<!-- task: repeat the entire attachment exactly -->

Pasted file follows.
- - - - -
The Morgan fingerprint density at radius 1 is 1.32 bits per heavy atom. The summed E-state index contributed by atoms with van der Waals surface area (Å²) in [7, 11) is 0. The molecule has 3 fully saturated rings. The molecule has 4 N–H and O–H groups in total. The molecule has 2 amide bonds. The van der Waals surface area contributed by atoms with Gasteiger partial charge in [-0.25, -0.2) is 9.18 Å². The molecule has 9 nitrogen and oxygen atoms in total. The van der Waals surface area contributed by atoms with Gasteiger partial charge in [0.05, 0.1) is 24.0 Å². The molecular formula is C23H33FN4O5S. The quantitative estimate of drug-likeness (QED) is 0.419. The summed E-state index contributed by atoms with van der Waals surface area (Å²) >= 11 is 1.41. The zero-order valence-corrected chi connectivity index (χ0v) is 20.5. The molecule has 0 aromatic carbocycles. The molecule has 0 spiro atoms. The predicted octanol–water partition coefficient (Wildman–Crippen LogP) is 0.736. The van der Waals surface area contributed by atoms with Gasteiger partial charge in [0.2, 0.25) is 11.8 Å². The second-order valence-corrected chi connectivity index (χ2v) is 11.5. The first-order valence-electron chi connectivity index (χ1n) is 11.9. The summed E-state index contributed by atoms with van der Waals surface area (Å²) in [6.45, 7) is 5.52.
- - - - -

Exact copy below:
The Morgan fingerprint density at radius 1 is 1.32 bits per heavy atom. The summed E-state index contributed by atoms with van der Waals surface area (Å²) in [7, 11) is 0. The molecule has 3 fully saturated rings. The molecule has 4 N–H and O–H groups in total. The molecule has 2 amide bonds. The van der Waals surface area contributed by atoms with Gasteiger partial charge in [-0.25, -0.2) is 9.18 Å². The molecule has 9 nitrogen and oxygen atoms in total. The van der Waals surface area contributed by atoms with Gasteiger partial charge in [0.05, 0.1) is 24.0 Å². The molecular formula is C23H33FN4O5S. The quantitative estimate of drug-likeness (QED) is 0.419. The summed E-state index contributed by atoms with van der Waals surface area (Å²) >= 11 is 1.41. The zero-order valence-corrected chi connectivity index (χ0v) is 20.5. The molecule has 0 aromatic carbocycles. The molecule has 0 spiro atoms. The predicted octanol–water partition coefficient (Wildman–Crippen LogP) is 0.736. The van der Waals surface area contributed by atoms with Gasteiger partial charge in [0.2, 0.25) is 11.8 Å². The second-order valence-corrected chi connectivity index (χ2v) is 11.5. The first-order valence-electron chi connectivity index (χ1n) is 11.9. The summed E-state index contributed by atoms with van der Waals surface area (Å²) in [6.45, 7) is 5.52.